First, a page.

OSB Professional Liability Fund

Unwanted Data: How to Properly Destroy Data in Hardware

April 21, 2017
by Hong Dao

[This blog post is excerpted from a fuller article published in In Brief and available here.]

If you have old computers and other office equipment laying around in your law office or home, there is a good reason they are still with you and not in the dumpster. This article will discuss why you should be concerned about the data in your devices and the proper way to dispose of them.

Why it matters

Oregon Rule of Professional Conduct 1.6(c) requires lawyers to take reasonable steps to prevent the inadvertent disclosure of or unauthorized access to client information. To comply with this rule, you need to make sure client data stored in your computer and other media aren’t compromised when you get rid of the devices. This requires you to ensure that data stored on these devices cannot be reconstituted after they leave your control. It’s necessary that you permanently wipe data from the devices before donating or recycling them. Disposing of office equipment or devices without first permanently deleting data is an ethical and malpractice risk.

Deleting files is not enough

When you delete files on your computer and then empty the recycle bin, that operation does not permanently erase the files. You can’t see the files anymore, but they are still in the operating system. The files aren’t completely gone until you override the space with something else. Even reformatting or partitioning the hard drive will not permanently delete data. That task only erases the location of the data, but not the data itself. You need to do more. Unless data on your computer are permanently deleted, they are recoverable using a low-level disk editor or a recovery tool.

Options for permanent data erasure

You have two ways to completely destroy data: (1) use specialized software to overwrite the data; or (2) physically destroy the hard drive.

Using data sanitization software

Specialized software tools permanently delete files from your computer by overwriting the information with random data. When this “data sanitization” method is used, overwritten data can never be un-deleted with a file recovery tool. Software that permanently delete selected files are called file shredder programs. Software that completely erase the entire hard drive, not just selected files, are called data destruction programs.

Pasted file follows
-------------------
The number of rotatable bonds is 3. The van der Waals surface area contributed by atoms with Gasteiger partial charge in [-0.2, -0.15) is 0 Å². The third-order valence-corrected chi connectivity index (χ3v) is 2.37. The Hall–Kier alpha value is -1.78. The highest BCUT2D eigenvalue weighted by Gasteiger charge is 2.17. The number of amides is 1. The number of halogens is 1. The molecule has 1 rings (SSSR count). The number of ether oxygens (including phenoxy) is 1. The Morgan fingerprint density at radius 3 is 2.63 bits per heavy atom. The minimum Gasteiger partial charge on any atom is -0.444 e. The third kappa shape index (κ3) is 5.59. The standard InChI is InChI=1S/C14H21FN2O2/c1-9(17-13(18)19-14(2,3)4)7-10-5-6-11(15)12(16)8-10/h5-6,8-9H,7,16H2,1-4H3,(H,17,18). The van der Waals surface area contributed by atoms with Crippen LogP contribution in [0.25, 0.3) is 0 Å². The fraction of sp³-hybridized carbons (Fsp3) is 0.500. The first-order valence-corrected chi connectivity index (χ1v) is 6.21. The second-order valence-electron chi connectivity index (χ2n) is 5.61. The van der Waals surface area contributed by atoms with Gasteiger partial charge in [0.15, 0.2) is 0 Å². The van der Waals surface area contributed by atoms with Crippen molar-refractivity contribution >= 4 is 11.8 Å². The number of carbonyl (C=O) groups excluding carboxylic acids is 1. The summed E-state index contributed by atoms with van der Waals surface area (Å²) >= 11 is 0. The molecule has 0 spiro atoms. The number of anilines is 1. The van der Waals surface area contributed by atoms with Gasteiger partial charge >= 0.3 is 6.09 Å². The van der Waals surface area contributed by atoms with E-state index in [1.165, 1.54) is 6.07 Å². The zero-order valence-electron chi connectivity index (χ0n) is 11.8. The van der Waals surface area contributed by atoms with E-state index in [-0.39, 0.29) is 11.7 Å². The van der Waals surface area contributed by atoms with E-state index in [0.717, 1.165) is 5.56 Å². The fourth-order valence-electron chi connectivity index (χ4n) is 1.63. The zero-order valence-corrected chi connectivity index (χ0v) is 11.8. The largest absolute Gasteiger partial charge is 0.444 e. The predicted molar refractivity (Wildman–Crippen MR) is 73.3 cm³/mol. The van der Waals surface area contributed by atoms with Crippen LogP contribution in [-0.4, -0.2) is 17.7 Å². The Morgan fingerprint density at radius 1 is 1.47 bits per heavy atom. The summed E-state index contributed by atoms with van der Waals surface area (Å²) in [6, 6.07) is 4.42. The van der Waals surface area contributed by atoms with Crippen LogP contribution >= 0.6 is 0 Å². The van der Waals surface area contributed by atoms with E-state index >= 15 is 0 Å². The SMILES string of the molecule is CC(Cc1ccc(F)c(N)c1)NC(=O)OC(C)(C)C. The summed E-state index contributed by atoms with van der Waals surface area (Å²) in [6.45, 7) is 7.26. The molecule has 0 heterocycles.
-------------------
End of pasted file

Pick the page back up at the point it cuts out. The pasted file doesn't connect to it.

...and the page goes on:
Whether you should use a file shredder program or data destruction program depends on your needs. If you’re looking to recycle, refurbish, or donate your computer, then use a data destruction program to completely wipe the hard drive. If you’re still using your computer but want to permanently delete unwanted files, then a file shredder program is appropriate.
 
Here is a sample list of free file shredder and data destruction programs for Windows.

Physically destroying the hard drive

You can also permanently destroy your hard drive by brute force. You’d need to open the computer to locate the hard drive. You’d want to access the disk platter inside the hard drive. It is the platter (the device that stores most of data on your computer) that you need to physically destroy. Take the drive outside and use a hammer to smash it to pieces. You could also drill a few holes in the platter just to be safe. Once the drive is physically obliterated, take the parts to any place that recycles electronics.
 
Alternatively, take your computer to an electronic recycling facility to physically destroy the hard drive. Some vendors allow you to witness the onsite destruction. Two vendors in the Portland Metro area provide this service:
 
SBK Green Century Electronic Recycle
http://www.greencenturyonline.net/destruction.html
2950 NW 29th Avenue
Portland, OR 97219
Phone: 503-764-9963
 
R.S. David Recycling
http://portlandrecycling.com/electronics-recycling
10105 SE Mather Road
Clackamas, OR 97015
Phone: 503-655-5433
 
Additional steps are also required to permanently delete data from office equipment as well as data stored in the cloud, smartphones and tablets. That information is discussed in the full article in In Brief.